Wednesday, May 24, 2017

Managing arthritic posterior instability

Many approaches have been suggested for managing the posteriorly decentered humeral head that has come to rest in a pathological posterior concavity. These include posterior bone grafting (a technically difficult procedure with associated problems of hardware failure and graft resorption), reaming the anterior ‘high side” (a procedure that sacrifices bone stock without improving stability), posteriorly augmented plastic glenoid components (devices than increase the force and pressure on the posterior polyethylene with the associated risks of cold flow and increased ‘rocking horse’ lever arm) , and reverse total shoulder (with its associated risks and limitations).

Here are the preoperative x-rays on a heavy set, active patient.  The AP view suggests 'standard' osteoarthritis.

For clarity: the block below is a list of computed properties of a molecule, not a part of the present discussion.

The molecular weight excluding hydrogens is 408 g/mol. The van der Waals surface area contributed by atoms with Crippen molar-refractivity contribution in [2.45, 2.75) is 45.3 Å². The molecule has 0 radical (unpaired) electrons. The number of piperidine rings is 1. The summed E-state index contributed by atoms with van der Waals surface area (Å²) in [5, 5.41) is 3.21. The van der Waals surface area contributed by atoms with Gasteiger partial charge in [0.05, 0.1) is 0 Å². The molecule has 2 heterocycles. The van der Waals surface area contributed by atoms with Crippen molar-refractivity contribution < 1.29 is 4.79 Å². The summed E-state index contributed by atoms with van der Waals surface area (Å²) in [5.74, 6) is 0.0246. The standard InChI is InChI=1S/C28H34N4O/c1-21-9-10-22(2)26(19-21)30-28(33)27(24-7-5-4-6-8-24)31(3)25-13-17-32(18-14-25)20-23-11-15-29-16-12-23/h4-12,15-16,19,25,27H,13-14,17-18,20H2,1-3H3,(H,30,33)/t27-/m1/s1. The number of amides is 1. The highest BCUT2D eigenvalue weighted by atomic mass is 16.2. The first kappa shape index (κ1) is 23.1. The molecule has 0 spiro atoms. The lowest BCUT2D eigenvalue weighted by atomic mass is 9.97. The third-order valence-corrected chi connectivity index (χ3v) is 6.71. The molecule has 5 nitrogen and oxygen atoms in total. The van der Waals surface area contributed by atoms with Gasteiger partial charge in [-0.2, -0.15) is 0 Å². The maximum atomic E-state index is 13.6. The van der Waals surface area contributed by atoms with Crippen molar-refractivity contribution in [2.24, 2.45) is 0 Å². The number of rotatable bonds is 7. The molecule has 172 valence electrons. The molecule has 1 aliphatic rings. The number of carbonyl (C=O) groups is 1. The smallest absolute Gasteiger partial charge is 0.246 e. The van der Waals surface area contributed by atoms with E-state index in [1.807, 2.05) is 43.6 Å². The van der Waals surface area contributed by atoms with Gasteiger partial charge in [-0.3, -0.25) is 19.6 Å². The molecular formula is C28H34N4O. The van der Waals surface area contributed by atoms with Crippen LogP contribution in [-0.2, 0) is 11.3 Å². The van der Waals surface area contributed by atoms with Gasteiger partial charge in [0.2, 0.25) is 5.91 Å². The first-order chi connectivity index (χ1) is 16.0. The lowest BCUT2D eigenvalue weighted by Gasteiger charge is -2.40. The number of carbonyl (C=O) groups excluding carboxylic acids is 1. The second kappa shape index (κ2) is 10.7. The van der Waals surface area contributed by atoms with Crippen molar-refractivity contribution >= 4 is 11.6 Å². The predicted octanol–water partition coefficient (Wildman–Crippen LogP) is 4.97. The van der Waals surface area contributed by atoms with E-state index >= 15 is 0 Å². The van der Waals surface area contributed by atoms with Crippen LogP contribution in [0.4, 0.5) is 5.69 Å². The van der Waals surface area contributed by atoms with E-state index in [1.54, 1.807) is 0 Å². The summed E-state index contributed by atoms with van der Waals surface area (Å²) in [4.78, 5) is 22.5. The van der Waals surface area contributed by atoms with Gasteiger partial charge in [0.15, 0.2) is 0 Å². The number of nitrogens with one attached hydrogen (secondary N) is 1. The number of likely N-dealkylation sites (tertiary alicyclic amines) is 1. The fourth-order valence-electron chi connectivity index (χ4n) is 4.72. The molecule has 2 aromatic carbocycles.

However the axillary 'truth' view shows severe posterior decentering into a pathologic glenoid concavity resulting from severe posterior erosion.

Our approach to this pathoanatomy is to convert the biconcavity into a single concavity by conservative reaming without attempting to change glenoid version, to insert a standard (non-augmented) all polyethylene glenoid, and then to manage any tendency for excessive posterior translation using an anteriorly eccentric humeral head and a rotator interval plication.

The postoperative AP view is shown below

Along with the axillary view that shows the anteriorly eccentric humeral head component to be centered in the glenoid component, which has been inserted in retroversion. Note the slight anterior penetration of the central peg.

At surgery the shoulder was stable to posteriorly directed forces applied to the humeral head. Postoperatively, the patient was able to participate fully in the standard post total shoulder rehabilitation program, including assisted flexion on the evening of surgery.

Of note in this approach is that the head is stabilized in large part by the posterior soft tissues (blue arrows in the figure below),
rather than by loading the posterior aspect of an augmented glenoid component.

Time will tell the best approach for managing this complex pathology. Stay tuned!
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